To create the Blankos Block Party NFTs, Burberry’s in-house design team — the same one that produces its collections — worked closely with the team at Mythical Games, the parent company of Blankos Block Party. The goal was to create items that felt on-brand while taking advantage of the perks of digital clothing, according to Waller. A digital collection allows the brand to “create things you would obviously never create in real life — it has a jackpack! — so we are also pushing the boundaries of what you would create with a monogram collection,” she says.

“When I was younger, I used to wear cool sneakers at recess. Now that happens in the digital world, where you show off the cool item you purchased,” says Rudy Koch, `Mythical Games co-founder and SVP of business development. Because of this, Koch says, digital spaces have become venues for brands, artists and musicians. Previously, traditional game assets didn’t include the concept of scarcity. “We have reached a perfect storm of a combination of trends that have collided, and NFTs have come in and ignited it all. Now you can have exclusivity and scarcity in games, and it allows us to bring a brand like Burberry in and ensure we are bringing the authentic brand into the game — that vibe of premium and exclusivity can now exist,” he says.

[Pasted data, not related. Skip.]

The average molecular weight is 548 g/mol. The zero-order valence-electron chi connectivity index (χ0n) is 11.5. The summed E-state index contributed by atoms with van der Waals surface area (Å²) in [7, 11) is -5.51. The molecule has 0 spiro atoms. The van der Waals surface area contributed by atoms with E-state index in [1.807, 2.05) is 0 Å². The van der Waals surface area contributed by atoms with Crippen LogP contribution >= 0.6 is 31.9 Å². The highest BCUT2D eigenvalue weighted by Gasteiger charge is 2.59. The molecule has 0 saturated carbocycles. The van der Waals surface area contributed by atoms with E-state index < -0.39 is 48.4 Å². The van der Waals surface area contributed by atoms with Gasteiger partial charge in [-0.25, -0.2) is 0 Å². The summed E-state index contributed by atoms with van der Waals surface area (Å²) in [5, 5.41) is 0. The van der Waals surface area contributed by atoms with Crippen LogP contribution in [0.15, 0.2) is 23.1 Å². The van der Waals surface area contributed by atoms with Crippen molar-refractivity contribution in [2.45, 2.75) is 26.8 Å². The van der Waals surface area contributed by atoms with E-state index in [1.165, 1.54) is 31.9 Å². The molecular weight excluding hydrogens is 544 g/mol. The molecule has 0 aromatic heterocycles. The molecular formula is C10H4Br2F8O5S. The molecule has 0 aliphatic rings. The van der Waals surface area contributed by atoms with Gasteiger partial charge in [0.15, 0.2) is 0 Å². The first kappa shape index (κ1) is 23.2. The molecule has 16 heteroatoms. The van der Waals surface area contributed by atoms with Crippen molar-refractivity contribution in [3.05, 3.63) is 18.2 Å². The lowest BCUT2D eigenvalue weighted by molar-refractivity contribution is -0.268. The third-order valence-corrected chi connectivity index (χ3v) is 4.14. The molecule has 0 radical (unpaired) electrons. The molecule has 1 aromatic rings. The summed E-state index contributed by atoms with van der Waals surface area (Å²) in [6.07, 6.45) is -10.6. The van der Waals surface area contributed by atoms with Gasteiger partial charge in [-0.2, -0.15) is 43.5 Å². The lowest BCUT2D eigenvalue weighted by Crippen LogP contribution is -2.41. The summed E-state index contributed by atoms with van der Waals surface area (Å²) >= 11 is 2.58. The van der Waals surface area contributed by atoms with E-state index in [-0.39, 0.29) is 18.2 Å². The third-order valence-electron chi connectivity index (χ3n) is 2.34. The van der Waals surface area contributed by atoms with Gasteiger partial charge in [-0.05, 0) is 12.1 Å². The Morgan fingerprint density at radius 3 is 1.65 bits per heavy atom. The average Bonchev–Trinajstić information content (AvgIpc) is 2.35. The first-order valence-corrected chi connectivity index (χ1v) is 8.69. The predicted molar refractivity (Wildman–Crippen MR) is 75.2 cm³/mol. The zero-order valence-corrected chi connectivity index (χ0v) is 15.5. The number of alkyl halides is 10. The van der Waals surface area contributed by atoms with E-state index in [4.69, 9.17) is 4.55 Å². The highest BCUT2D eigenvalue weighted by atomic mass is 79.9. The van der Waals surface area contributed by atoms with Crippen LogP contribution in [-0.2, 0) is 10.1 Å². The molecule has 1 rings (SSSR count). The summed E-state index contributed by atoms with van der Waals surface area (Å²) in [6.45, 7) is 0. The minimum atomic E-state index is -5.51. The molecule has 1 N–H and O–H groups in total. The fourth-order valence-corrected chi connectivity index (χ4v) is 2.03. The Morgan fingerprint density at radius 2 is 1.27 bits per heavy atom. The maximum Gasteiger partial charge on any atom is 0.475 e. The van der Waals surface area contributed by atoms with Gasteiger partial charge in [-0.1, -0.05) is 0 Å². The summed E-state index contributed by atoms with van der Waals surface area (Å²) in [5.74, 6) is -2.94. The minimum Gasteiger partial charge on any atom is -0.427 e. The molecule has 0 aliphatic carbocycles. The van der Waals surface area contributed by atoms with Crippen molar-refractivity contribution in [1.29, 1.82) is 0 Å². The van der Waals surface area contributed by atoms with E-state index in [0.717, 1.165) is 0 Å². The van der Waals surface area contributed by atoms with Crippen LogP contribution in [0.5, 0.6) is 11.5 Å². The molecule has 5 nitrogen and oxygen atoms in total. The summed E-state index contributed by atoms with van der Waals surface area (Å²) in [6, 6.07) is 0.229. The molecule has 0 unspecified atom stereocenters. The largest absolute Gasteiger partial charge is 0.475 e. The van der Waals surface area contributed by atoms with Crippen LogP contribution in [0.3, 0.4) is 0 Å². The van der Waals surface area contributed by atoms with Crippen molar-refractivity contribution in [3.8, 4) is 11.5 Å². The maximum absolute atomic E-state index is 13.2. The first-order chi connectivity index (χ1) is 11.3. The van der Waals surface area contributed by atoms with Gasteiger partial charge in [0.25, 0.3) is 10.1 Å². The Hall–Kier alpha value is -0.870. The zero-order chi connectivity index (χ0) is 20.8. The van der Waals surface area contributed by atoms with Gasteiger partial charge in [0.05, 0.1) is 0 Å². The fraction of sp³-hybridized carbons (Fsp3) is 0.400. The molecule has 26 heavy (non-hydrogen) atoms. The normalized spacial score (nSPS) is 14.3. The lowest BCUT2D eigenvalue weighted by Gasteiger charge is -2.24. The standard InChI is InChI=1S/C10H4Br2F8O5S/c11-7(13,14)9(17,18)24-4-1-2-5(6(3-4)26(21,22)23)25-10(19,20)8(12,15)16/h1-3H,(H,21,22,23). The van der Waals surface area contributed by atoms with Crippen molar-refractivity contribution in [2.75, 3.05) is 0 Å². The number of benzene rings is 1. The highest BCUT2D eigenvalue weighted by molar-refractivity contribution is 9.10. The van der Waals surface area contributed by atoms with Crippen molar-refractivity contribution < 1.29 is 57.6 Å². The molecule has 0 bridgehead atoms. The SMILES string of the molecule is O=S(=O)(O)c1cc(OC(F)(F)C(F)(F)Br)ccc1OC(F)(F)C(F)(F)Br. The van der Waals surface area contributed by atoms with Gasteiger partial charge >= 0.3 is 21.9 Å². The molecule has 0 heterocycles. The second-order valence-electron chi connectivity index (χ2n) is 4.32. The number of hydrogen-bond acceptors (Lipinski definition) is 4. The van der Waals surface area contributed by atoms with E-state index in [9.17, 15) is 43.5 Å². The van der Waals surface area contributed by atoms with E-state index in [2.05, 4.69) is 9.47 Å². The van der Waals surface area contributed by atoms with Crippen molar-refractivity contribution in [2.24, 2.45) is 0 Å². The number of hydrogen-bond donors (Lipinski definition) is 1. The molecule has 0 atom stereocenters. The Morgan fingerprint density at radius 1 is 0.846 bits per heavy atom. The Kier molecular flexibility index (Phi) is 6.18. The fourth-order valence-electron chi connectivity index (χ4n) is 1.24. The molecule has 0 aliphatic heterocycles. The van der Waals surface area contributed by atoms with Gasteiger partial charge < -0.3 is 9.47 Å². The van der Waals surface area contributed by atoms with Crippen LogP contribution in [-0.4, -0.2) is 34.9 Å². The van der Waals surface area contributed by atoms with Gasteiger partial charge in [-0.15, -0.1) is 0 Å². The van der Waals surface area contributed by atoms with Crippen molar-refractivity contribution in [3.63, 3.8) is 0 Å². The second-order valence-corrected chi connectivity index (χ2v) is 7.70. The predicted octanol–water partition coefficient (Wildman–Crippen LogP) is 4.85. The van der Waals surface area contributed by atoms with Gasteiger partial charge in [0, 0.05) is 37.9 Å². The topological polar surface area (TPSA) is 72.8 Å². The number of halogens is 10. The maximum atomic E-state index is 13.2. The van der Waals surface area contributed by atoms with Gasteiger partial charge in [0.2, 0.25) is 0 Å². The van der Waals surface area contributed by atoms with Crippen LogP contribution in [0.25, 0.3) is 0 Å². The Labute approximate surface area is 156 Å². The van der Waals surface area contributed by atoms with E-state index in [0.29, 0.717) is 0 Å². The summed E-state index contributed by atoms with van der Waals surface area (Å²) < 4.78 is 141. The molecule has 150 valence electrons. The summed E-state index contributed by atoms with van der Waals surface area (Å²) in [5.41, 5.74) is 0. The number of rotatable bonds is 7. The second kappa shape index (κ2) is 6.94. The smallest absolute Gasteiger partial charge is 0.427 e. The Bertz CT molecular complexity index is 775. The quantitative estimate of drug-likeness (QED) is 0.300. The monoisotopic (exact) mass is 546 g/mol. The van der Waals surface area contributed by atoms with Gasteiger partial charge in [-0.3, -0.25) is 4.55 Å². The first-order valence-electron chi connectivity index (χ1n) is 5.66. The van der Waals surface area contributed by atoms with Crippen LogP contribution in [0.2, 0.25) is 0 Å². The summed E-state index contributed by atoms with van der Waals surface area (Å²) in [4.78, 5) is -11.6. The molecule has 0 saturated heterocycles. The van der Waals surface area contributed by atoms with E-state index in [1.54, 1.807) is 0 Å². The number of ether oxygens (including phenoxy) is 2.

Koch says that, since the Burberry partnership was originally teased in June, Mythical Games has been “getting bombarded” with interest from luxury brands. “Everybody is trying to figure out what it means for their business,” he says.

Precedents and complications

While this is the first luxury fashion partnership for Mythical Games, a July partnership with musician Deadmau5 offers a precursor to how its audience might respond. The drop sold out of a total 3,000 items, whose prices added up to $240,000, in 20 minutes. Some of these were immediately resold. And previously, one early character with the serial number of 1 (all items are serialised) sold for $25,000 on its in-house resale marketplace.

Superplastic virtual characaters Janky and Guggimon have modelled Gucci (left), and Superplastic has also tapped artists to create NFTs auctioned by Christie's, including this one by Trevor Andrew, known as Gucci Ghost. Superplastic